Sexual health clinics offering free counselling and pills could soon be open in every secondary school and college in Britain as part of a drive to cut teenage pregnancies.
The clinics would give pupils access to emergency contraception and pregnancy tests without their parents being told, the Daily Mail reported Monday.
Around a third of secondary schools in England - nearly 1,000 - already have clinics, with some sharing mobile units.
The paper said an influential study commissioned by the British government has now recommended extending the coverage to all state-run secondary schools and colleges in a drive to cut teenage pregnancies.
Teenage pregnancy rates in Britain are the highest in western Europe, and latest figures show that rates among under-16 girls have increased by one percent.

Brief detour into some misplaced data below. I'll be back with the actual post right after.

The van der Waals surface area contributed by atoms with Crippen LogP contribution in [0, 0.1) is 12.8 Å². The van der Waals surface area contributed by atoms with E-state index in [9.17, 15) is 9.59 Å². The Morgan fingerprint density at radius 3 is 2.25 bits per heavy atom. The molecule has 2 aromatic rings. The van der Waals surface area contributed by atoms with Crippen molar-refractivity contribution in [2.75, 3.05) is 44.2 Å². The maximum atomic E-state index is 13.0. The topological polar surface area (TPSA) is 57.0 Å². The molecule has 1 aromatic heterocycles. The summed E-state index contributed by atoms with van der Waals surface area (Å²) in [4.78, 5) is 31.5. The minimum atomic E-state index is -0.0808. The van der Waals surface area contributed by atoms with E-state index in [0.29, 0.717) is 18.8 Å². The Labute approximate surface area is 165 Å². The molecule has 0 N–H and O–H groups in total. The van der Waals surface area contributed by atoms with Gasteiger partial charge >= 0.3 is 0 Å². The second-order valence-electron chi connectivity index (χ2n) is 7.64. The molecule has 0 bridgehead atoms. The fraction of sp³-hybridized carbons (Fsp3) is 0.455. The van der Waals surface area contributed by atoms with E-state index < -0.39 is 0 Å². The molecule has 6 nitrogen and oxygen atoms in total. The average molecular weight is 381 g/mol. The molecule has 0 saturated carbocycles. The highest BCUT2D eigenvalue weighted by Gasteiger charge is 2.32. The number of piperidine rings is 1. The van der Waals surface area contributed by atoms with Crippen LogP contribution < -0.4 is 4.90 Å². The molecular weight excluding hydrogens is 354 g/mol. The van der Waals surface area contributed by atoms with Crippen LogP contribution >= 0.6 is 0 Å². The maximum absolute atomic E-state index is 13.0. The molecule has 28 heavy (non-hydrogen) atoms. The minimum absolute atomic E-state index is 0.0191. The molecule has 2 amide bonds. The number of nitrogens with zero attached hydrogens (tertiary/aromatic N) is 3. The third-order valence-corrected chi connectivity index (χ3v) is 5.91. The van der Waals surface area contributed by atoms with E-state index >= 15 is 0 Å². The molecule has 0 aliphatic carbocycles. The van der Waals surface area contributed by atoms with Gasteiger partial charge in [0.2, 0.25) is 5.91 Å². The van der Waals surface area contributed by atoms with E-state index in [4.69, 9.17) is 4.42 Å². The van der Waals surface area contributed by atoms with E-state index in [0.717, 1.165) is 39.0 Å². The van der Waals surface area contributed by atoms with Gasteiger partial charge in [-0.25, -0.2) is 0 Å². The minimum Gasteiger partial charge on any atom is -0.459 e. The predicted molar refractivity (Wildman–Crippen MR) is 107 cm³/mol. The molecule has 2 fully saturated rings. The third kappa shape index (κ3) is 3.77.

Despite a government strategy aimed at cutting rates by half by 2010, in urban areas as many as one in 10 girls become pregnant.
Around 20 percent of conceptions among under 18s are second pregnancies.
However, the conception rate for girls aged 15-17 has gone down slightly, from 42.8 pregnancies per 1,000 girls in 2002 to 42.3 per 1,000 girls in 2003.
The survey of school clinic provisions, carried out by the National Children's Bureau on behalf of the Sex Education Forum, found that single-sex, faith and independent schools were less likely to have sex clinics than other schools.
“Not all young people will need to use a sexual health service at school age, but providing a service in school is the best way of making sure that those young people who need the service can use it,” it said.